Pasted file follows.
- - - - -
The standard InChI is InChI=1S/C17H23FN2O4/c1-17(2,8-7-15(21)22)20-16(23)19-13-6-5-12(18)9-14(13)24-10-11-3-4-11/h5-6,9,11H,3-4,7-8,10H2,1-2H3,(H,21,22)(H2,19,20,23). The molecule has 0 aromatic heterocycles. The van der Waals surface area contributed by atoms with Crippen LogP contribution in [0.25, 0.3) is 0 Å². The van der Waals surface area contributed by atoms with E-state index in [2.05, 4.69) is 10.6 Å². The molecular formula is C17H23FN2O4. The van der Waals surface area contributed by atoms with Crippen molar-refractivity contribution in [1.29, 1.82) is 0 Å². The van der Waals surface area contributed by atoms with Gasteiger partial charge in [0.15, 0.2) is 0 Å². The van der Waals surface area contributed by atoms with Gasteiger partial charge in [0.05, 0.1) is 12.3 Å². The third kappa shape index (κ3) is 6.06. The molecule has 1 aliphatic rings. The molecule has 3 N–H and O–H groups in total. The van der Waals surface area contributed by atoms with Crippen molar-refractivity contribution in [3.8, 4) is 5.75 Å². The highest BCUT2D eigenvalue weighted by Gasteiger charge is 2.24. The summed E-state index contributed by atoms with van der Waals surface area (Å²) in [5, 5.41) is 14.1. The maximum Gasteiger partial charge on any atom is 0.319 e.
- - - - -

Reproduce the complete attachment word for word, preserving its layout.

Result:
The standard InChI is InChI=1S/C17H23FN2O4/c1-17(2,8-7-15(21)22)20-16(23)19-13-6-5-12(18)9-14(13)24-10-11-3-4-11/h5-6,9,11H,3-4,7-8,10H2,1-2H3,(H,21,22)(H2,19,20,23). The molecule has 0 aromatic heterocycles. The van der Waals surface area contributed by atoms with Crippen LogP contribution in [0.25, 0.3) is 0 Å². The van der Waals surface area contributed by atoms with E-state index in [2.05, 4.69) is 10.6 Å². The molecular formula is C17H23FN2O4. The van der Waals surface area contributed by atoms with Crippen molar-refractivity contribution in [1.29, 1.82) is 0 Å². The van der Waals surface area contributed by atoms with Gasteiger partial charge in [0.15, 0.2) is 0 Å². The van der Waals surface area contributed by atoms with Gasteiger partial charge in [0.05, 0.1) is 12.3 Å². The third kappa shape index (κ3) is 6.06. The molecule has 1 aliphatic rings. The molecule has 3 N–H and O–H groups in total. The van der Waals surface area contributed by atoms with Crippen molar-refractivity contribution in [3.8, 4) is 5.75 Å². The highest BCUT2D eigenvalue weighted by Gasteiger charge is 2.24. The summed E-state index contributed by atoms with van der Waals surface area (Å²) in [5, 5.41) is 14.1. The maximum Gasteiger partial charge on any atom is 0.319 e.